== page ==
Specific planning for new arts facilities began in 2004 when the Board of Trustees approved the master plan that recognized the need for new facilities in the heart of campus. Multiple sites for the buildings were considered by the College and architect Graham Gund. Keeping the buildings close to each other on the central campus became a priority, given the convenience for students and the symbolic importance of an area dedicated to the visual arts.
Planning has included input from faculty members in the departments of Art History and Studio Art. A special task force, formed in 2006, focused on exhibition-space design. The task force was headed by then-Provost Gregory Spaid, a visual artist who this year returns to the faculty as a professor of art. The task force has included, at various times, six students, seven art and art history faculty members, and seven other members of the faculty and administration. During planning, representatives from Bowdoin College, the College of Wooster, the Columbus Museum of Art, Oberlin College, and Ohio State University's Wexner Center visited the campus to consult with faculty. Kenyon representatives visited art museums at Boston College, Brandeis University, MIT, Wellesley College, and Wooster.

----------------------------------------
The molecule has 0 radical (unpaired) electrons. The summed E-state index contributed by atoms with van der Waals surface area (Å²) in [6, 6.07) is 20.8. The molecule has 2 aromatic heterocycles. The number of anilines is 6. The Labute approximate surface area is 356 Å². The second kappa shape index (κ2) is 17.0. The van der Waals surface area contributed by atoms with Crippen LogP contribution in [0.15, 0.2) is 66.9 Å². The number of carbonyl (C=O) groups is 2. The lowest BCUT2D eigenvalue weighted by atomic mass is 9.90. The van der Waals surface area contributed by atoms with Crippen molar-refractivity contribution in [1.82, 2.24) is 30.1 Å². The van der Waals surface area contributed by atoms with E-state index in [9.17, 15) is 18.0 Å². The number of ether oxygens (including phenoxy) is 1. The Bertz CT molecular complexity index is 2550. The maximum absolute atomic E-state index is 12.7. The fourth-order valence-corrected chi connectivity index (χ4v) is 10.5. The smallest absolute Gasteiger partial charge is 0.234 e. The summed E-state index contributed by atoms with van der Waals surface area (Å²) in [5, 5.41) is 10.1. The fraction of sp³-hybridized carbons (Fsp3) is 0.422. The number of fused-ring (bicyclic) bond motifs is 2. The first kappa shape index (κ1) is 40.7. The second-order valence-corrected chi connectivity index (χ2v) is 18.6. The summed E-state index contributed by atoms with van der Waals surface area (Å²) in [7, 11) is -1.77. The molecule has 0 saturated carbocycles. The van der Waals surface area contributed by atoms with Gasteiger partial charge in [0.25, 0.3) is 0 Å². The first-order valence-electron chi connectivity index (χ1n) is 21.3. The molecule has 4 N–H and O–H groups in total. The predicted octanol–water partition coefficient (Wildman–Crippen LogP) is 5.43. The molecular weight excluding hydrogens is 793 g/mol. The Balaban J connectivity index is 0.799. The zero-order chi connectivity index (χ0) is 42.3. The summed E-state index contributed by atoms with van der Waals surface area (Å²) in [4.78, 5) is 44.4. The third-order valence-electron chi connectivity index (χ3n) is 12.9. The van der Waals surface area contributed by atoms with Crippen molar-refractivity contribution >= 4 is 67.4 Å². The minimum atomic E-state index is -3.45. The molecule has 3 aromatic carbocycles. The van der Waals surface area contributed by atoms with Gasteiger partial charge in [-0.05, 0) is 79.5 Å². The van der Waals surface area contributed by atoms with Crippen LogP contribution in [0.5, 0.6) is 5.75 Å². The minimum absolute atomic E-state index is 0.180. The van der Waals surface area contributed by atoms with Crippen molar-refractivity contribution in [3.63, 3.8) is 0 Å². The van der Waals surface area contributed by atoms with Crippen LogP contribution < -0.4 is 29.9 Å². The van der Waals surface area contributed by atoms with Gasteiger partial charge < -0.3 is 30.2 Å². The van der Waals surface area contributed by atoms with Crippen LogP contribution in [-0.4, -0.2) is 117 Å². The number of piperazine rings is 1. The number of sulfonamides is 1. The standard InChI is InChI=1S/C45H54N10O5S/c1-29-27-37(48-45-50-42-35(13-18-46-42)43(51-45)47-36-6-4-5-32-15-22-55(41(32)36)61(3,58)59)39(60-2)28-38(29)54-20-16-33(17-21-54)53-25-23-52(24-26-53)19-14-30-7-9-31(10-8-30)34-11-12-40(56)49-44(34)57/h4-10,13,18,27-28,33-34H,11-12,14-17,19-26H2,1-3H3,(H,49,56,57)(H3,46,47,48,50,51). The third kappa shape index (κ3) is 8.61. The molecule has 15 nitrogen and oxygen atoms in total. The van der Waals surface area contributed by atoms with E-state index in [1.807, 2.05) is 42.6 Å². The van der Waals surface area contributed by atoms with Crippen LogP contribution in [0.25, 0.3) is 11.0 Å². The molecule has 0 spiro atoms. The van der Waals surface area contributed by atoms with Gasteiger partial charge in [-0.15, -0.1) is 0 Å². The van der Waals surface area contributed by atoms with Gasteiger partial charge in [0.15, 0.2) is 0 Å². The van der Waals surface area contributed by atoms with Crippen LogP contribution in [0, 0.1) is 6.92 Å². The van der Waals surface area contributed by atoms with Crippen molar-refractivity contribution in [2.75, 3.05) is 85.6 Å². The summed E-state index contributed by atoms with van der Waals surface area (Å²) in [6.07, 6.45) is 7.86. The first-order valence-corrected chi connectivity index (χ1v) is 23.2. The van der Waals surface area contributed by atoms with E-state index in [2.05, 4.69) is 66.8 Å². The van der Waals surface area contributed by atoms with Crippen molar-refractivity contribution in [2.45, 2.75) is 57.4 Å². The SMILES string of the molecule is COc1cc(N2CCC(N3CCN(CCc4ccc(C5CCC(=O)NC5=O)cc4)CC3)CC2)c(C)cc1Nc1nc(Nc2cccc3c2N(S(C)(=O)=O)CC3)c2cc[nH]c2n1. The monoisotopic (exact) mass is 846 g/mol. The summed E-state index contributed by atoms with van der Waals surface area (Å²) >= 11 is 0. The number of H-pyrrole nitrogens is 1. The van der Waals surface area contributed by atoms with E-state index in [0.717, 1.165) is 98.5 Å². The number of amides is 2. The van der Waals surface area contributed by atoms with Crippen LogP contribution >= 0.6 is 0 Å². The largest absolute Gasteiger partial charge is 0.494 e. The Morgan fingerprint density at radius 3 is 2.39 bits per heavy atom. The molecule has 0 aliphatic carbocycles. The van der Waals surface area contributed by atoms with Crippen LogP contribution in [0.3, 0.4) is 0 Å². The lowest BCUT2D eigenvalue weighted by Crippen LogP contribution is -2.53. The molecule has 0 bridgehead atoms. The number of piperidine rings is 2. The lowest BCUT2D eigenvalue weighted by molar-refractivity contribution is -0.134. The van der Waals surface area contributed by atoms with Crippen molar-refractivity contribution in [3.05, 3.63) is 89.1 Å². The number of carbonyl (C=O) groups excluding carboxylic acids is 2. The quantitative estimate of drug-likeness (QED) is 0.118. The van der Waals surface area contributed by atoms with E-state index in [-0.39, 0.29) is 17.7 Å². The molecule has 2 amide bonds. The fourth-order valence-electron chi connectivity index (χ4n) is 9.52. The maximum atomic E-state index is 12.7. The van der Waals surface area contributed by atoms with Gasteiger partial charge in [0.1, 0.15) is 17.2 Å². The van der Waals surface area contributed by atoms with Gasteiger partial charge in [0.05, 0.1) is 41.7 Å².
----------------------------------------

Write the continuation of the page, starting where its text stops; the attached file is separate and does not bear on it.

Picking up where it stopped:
Project architects have visited the campus many times in the last two years. Architects have also met many times with art and art history faculty and representatives of other College departments and offices.
Kenyon faculty members and residents who live outside of Gambier are looking forward to the opportunities the new spaces will provide. "The museum will serve not only the College community, but also the Knox County community, introducing local audiences to a full, heterogeneous spectrum of media and conceptual approaches to contemporary visual art," says art history professor Melissa Dabakis. "It is our hope to partner with regional and national museums as we exchange collections and collaborate on exhibitions, educational programs, and publications. In so doing, the new facility will serve as an important cultural resource like no other in the area."